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Chapter 15 : Small Nonpeptide Inhibitors of Staphylococcal Superantigen-Induced Cytokine Production and Toxic Shock
Category: Bacterial Pathogenesis; Immunology
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Staphylococcal superantigens are grouped into three classes based on their primary sequence homology. In humans and monkeys, Staphylococcal enterotoxins (SEs) induce an emetic response and toxic shock at submicrogram concentrations. The mouse models commonly used today rely on the use of sensitizing agents such as D-galactosamine, actinomycin D, lipopolysaccharide (LPS), or viruses to induce toxic shock. None of the existing mouse models faithfully reproduces all of the complex events of human toxic shock syndrome. Bacterial superantigens cause toxic shock and contribute to septic complications during infection. Staphylococcal toxic shock syndrome (TSS) is characterized by fever, hypotension, desquamation of skin, fever, and dysfunction of three or more organ systems. Superantigens from both S. aureus and Streptococcus pyogenes are the causative agents of staphylococcal and streptococcal toxic shock. Given the complex pathophysiology of toxic shock, an understanding of the interaction of cellular receptors and signaling pathways used by these staphylococcal superantigens and the biological mediators they induce provides invaluable insight into selecting appropriate therapeutic targets. A list of small nonpeptide inhibitors effective in blocking the effects of superantigens is shown in this chapter. The anti-inflammatory cytokine interleukin 10 (IL-10) was used to block the production of IL-1, tumor necrosis factor alpha (TNF-α), and gamma interferon (IFN-γ), resulting in reduced lethality to superantigen-induced toxic shock. The ability to stop the inflammatory events initiated by superantigens early appears to be critical in preventing toxic shock.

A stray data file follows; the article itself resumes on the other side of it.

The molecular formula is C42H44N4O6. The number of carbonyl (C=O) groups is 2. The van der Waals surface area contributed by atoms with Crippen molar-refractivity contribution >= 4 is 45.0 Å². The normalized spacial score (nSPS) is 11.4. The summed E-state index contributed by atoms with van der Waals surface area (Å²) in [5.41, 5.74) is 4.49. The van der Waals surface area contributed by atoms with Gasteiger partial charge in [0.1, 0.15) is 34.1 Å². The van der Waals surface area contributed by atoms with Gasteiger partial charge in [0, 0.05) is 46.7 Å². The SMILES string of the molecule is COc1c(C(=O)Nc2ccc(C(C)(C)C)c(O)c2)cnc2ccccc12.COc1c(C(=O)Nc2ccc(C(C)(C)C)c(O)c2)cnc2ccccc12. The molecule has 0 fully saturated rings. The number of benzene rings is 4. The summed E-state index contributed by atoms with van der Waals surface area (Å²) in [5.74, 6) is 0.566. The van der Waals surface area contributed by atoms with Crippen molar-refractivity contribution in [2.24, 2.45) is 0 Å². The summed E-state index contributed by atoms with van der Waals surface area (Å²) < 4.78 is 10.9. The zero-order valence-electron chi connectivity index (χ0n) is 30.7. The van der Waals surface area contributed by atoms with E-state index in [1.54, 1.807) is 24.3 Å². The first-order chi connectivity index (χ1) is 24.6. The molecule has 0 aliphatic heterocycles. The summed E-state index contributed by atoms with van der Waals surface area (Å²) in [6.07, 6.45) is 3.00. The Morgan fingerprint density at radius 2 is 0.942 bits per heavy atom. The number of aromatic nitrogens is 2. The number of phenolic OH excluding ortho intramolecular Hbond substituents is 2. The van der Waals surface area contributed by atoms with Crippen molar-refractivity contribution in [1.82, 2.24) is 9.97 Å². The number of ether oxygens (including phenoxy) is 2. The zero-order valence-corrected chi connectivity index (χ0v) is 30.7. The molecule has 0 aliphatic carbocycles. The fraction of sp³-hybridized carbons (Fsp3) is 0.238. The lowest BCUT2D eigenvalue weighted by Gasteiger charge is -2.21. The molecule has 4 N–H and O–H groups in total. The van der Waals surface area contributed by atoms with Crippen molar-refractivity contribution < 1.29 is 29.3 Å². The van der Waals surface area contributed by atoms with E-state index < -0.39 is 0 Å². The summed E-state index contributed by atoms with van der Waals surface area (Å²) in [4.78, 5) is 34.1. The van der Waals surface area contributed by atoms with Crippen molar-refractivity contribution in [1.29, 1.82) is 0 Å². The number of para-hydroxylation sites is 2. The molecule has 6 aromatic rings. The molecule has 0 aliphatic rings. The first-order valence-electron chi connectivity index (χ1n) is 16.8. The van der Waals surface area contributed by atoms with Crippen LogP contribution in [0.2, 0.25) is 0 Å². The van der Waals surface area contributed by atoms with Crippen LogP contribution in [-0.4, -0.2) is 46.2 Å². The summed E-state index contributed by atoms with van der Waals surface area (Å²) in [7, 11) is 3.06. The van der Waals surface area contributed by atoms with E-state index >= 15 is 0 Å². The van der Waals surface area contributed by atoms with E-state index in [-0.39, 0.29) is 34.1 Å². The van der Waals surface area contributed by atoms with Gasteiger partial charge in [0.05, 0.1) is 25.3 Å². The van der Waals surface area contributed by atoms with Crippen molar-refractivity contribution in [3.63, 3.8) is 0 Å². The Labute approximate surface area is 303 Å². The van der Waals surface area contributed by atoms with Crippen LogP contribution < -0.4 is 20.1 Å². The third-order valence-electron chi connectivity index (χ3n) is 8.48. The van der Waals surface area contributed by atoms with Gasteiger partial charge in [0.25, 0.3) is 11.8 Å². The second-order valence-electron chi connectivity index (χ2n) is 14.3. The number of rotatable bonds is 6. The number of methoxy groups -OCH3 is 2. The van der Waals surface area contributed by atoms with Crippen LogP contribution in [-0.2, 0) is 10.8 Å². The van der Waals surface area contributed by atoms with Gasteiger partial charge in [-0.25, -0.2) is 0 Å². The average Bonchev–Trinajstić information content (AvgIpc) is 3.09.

Cells and mediators participating in superantigen-induced toxic shock.
Small nonpeptide therapeutics for SEB-induced shock